Marjorie Kinnan Rawlings used the St. Johns as a backdrop in her books South Moon Under and The Yearling, and several short stories. In 1933 she took a boat trip along the St. Johns with a friend. In the upper basin, she remarked on the difficulty of determining direction due to the river's ambiguous flow, and wrote in a chapter titled "Hyacinth Drift" in her memoir Cross Creek that she had the best luck in watching the way the hyacinths floated. Rawlings wrote, "If I could have, to hold forever, one brief place and time of beauty, I think I might choose the night on that high lonely bank above the St. Johns River."
Florida in the 20th century experienced a massive migration into the state. Undeveloped land sold well and draining to reclaim wetlands has often gone unchecked, and often encouraged by government. The St. Johns headwaters decreased in size from 30 square miles (78 km2) to one between 1900 and 1972. Much of the land was reclaimed for urban use, but agricultural needs took their toll as fertilizers and runoff from cattle ranching washed into the St. Johns. Without wetlands to filter the pollutants, the chemicals stayed in the river and flushed into the Atlantic Ocean. Boaters destroyed the floating islands of muck and weeds in the upper basin with dynamite, causing the lakes to drain completely.
What could have been the most serious human impact on nature in central Florida was the Cross Florida Barge Canal, an attempt to connect the Gulf and Atlantic coasts of the state by channeling the Ocklawaha River, first authorized in 1933. The canal was intended to be 171 miles (275 km) long, 250 feet (76 m) wide, and 30 feet (9.1 m) deep. Canal construction was top among the engineering priorities in the state, and by 1964 the U.S. Army Corps of Engineers began construction on the Cross Florida Barge Canal. Flood control was the primary impetus behind its construction, though the broader reasoning and feasibility of the project remained unclear. The Army Corps of Engineers was also constructing hundreds of miles of canals in the Everglades at the same time and by the 1960s was being accused of wasting tax money through its unnecessary construction projects. In 1969 the Environmental Defense Fund filed suit in federal court to stop construction on the canal, citing irreparable harm that would be done to Florida waterways and the Floridan Aquifer, central and north Florida's fresh water source.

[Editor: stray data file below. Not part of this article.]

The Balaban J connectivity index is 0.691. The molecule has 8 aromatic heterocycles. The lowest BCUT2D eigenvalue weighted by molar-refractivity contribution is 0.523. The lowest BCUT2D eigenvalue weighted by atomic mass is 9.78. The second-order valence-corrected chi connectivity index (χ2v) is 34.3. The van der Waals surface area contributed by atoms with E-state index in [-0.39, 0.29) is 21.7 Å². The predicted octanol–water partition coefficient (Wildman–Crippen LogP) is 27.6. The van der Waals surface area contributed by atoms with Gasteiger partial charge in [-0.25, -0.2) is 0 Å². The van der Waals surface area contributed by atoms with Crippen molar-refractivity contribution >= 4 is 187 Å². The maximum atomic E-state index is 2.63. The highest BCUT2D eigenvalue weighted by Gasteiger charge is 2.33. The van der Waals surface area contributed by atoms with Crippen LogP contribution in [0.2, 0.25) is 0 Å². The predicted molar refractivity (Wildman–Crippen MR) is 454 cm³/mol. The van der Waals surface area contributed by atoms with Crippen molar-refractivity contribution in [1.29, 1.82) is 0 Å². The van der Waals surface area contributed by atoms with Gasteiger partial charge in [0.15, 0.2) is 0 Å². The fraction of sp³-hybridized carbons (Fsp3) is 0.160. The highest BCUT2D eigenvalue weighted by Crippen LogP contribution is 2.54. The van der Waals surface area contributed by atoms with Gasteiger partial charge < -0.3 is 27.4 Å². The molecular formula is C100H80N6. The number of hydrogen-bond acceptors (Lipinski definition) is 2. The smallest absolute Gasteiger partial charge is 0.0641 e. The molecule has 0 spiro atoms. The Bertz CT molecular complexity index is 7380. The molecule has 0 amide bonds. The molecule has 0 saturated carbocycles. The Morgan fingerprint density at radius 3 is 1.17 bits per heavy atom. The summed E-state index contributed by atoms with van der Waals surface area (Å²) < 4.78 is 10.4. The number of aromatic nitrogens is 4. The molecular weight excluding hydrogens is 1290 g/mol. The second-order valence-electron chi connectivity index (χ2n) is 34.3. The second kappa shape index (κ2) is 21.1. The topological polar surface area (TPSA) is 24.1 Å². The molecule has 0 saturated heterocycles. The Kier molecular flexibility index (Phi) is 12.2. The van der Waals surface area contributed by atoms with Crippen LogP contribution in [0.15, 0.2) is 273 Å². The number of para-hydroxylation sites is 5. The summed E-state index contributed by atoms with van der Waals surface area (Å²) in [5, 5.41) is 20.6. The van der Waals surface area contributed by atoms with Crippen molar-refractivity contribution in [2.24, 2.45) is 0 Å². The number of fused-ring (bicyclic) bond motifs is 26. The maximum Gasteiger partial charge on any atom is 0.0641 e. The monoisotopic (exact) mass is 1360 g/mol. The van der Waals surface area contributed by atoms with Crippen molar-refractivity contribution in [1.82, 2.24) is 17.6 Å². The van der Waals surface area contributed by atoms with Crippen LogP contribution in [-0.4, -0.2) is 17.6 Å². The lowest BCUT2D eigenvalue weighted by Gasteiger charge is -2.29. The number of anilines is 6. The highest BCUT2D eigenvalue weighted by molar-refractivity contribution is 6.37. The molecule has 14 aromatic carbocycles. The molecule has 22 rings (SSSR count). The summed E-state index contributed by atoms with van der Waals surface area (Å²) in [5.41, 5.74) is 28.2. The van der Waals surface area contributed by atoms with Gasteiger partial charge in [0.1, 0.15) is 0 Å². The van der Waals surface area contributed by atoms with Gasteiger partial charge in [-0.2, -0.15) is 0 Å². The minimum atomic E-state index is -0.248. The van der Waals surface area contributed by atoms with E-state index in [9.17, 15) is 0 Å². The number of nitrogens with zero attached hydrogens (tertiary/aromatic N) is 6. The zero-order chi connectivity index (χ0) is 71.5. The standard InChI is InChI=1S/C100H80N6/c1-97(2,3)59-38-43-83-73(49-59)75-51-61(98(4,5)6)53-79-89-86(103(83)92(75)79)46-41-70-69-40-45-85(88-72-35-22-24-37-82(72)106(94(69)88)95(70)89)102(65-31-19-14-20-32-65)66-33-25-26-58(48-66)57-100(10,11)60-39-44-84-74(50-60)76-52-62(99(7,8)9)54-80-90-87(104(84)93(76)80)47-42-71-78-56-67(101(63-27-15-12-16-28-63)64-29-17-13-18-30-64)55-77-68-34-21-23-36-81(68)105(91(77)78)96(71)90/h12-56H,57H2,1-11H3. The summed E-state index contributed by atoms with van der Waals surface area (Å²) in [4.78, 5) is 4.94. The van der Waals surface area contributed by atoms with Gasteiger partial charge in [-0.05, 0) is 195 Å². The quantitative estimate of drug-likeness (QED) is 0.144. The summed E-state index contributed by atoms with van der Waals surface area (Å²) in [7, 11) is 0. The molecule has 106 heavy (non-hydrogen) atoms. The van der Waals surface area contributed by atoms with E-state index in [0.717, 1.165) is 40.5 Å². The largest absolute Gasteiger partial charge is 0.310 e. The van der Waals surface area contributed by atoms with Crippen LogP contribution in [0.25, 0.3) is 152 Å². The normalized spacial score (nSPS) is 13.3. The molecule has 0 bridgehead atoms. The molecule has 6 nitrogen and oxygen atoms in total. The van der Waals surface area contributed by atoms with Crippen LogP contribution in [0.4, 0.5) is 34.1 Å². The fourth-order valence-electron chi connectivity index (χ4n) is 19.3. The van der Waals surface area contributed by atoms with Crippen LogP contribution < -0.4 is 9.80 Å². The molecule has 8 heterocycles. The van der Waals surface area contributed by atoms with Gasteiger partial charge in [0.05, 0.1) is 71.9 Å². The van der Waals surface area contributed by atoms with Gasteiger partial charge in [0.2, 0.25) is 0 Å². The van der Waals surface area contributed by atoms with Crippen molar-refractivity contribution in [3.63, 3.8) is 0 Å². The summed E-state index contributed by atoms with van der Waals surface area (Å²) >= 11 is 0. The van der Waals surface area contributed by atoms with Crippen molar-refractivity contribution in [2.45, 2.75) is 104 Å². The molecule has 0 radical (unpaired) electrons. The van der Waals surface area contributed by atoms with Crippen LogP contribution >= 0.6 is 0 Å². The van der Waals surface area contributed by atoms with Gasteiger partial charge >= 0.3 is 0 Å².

A separate canal, the St. Johns-Indian River Barge Canal, was planned to link the river with the Intracoastal Waterway; the project never broke ground, and was canceled soon after the Cross Florida Barge Canal was suspended.
When steamboats were superseded by the railroad, the river lost much of its significance to the state. The influx of immigrants to Florida settled primarily south of Orlando, adversely affecting the natural order of wetlands there. Within the past 50 years, however, urban areas in the northern and central parts of the state have grown considerably. In the upper basin, population increased by 700 percent between 1950 and 2000, and is expected to rise another 1.5 million by 2020.
Nitrates and phosphorus used as lawn and crop fertilizers wash into the St. Johns. Broken septic systems and seepage from cattle grazing lands create pollution that also finds its way into the river. Storm water washes from street drains directly to the river and its tributaries: in the 1970s, the Econlockhatchee River received 8,000,000 US gallons (30,000,000 L) of treated wastewater every day. Wetlands were drained and paved, unable to filter pollutants from the water, made worse by the river's own slow discharge. Algal blooms, fish kills, and deformations and lesions on fish occur regularly in the river from Palatka to Jacksonville. Although most of the pollutants in the river are washed from the southern parts of the river, the Jacksonville area produces approximately 36 percent of them found in the lower basin.